Special thanks to ThisDayinMusic.com.
They might be the most famous sister act in alt-rock. One is a Pixie and both are Breeders – identical twins Kim and Kelley Deal were born on this day in 1961.
Kim and her big sister (by 11 minutes) Kelley grew up in the Dayton, Ohio, suburb of Huber Heights, raised by a father who was a laser physicist at Wright-Patterson Air Force Base. The sisters took an interest in music at a young age and started singing together when they were 4 or 5, recording songs at home. Kim learned how to play “King of the Road” by Roger Miller when she was 11 and the two sisters developed an interest in country and folk music, while at the same time listening to Led Zeppelin and AC/DC.
When they were teenagers, Kim and Kelley formed a folk band that they called The Breeders. Kim started to write songs, because she found it easier to play her own material than perfect someone else’s songs. “I got like a hundred songs when I was like 16, 17,” Kim later remembered. “The music is pretty good, but the lyrics are just like, OH MY GOD. We were just trying to figure out how blue rhymes with you. When I was writing them, they didn’t have anything to do with who I was.”
The Deal gals set up their own bedroom studio, with mics, mixing boards, amps and a drum machine, by the time they were 17. In the meantime, they performed at local bars – playing original stuff, but also songs by the likes of Hank Williams.
After spending time at seven different colleges, Kim got the opportunity to join The Pixies in 1986. She was the only one who answered an advertisement for a bassist who liked both Husker Du and Peter, Paul and Mary. Although Kim had never played bass, she figured she could adapt her guitar knowledge. Allegedly, Kelley was invited to join the band on drums, but chose to move to California instead.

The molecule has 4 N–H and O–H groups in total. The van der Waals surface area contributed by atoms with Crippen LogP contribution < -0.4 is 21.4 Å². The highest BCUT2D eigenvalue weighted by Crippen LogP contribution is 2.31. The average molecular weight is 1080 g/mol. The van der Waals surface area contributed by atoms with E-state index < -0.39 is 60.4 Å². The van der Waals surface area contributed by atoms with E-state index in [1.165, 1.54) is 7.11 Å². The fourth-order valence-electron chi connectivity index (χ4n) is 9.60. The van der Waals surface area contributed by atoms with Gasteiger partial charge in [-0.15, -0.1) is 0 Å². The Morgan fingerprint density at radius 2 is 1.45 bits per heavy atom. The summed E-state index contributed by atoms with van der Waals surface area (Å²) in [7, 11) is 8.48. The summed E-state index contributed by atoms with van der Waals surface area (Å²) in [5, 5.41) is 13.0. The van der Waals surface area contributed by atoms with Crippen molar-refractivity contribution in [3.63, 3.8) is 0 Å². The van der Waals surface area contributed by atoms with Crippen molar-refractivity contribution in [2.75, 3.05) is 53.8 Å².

While Kim was making college rock masterpieces such as Surfer Rosa and Doolittle with The Pixies, Kelley was working as a computer programmer. Although The Pixies were doing well commercially, Kim was feeling unsatisfied as a musician – mostly because frontman Black Francis (Charles Thompson) was the leading voice and writer in the group. During a break following Doolittle’s release and tour in ’89, Kim decided to form her own group with Throwing Muses’ Tanya Donelly. She decided to re-appropriate her teenage band’s name – The Breeders.
Although Kelley had been part of the original Breeders, she wasn’t able to take part in the new version because she wasn’t able to secure time off from work to record. Kim and Co. made the first Breeders album, Pod, without her.
The Pixies regrouped soon after, but not for long. The band recorded two more albums and then broke up, leaving Kim free to do more work with The Breeders. This time around, Kelley was able to join the band as a lead guitarist. Donelly soon left to form Belly and The Breeders recorded their second LP, Last Splash, in 1993. The album did extremely well and went platinum, bolstered by the MTV video hit “Cannonball.” They toured with Nirvana (Kurt Cobain was a huge fan of the band) and played that year’s Lollapalooza festival.
However, things took a bad turn when Kelley was busted for drug possession in 1994. It was made public that she had been an addict since her teens and she went into rehab. Following that, the Deal sisters worked in separate acts, but regrouped for a Breeders reunion in the late ’90s. They’ve since released two full-length albums and continue to tour.
In 2004, Kim’s “other band,” The Pixies, also caught reunion fever and began touring with all original members. They’ve since only released one new song, the Kim-written “Bam Thwok,” although they continue to tour as well.
When Kim is working with The Pixies, Kelley has taken up knitting – something she started doing to stay sober, post-rehab. In 2008, she even released a book of handbag patterns, called Bags That Rock: Knitting on the Road with Kelley Deal.